February 26, 2020
At a recent event, I asked the audience, “Which is easier, giving positive feedback or negative?” The majority indicated that it was much easier to deliver positive feedback. One participant commented, “It’s not difficult to tell someone they are doing a good job but it’s much harder to say, ‘You really messed up!’”
Using a series of psychometrically valid items, my colleague Jack Zenger and I created a self-assessment that measured a leader’s preference for giving or avoiding the two basic kinds of feedback. Positive feedback is defined as praise and reinforcement. Negative feedback is corrective and points out errors or missed opportunities.
For this study, we gathered a global sample of 8,671 leaders. The self-assessment reveals that 56% of the leaders had a stronger preference for giving negative feedback, 31% preferred giving positive feedback, and 12 were equal in their preference. These results stimulated the question, “Why do leaders prefer giving negative feedback despite describing it as more difficult to give than positive feedback?”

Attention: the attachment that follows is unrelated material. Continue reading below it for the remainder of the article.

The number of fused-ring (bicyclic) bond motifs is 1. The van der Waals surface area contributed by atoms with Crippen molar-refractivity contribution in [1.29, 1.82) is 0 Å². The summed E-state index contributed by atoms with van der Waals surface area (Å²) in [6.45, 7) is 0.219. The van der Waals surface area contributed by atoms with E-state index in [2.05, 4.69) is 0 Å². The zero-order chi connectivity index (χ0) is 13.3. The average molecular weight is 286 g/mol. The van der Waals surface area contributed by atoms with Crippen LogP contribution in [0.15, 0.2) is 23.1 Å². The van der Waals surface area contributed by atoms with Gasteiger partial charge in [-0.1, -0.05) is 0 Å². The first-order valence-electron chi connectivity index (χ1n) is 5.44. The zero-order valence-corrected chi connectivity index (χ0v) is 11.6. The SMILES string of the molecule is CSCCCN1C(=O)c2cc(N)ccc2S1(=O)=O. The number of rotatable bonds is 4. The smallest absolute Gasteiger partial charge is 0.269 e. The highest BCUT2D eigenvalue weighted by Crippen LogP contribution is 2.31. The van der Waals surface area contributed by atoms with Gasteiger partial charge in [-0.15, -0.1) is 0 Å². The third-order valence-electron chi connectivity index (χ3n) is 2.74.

Attitudes And Assumptions
We then asked if the best managers are those who deliver more praise and recognition than negative feedback. Only 33% of leaders who preferred giving negative feedback agreed with the statement, compared to 77% of those that preferred giving positive feedback:
Many leaders assume that the most effective leaders are those that give people the tough, difficult feedback, while those who lavish praise and recognition are weak and ineffective leaders. This is like the assumption at universities that the best professors are those that give very few “A” grades and fail a high percentage of students. Are those professors really the best teachers? Are managers who give more negative feedback than positive really the best managers?
To test this assumption, we combined the results from our self-assessment of feedback preferences with 360-degree evaluations from managers, peers, direct reports, and others around their perceptions of a leader’s effectiveness. The outcome measure we looked at was the overall leadership effectiveness rating, which combines results from competencies that predict leadership success.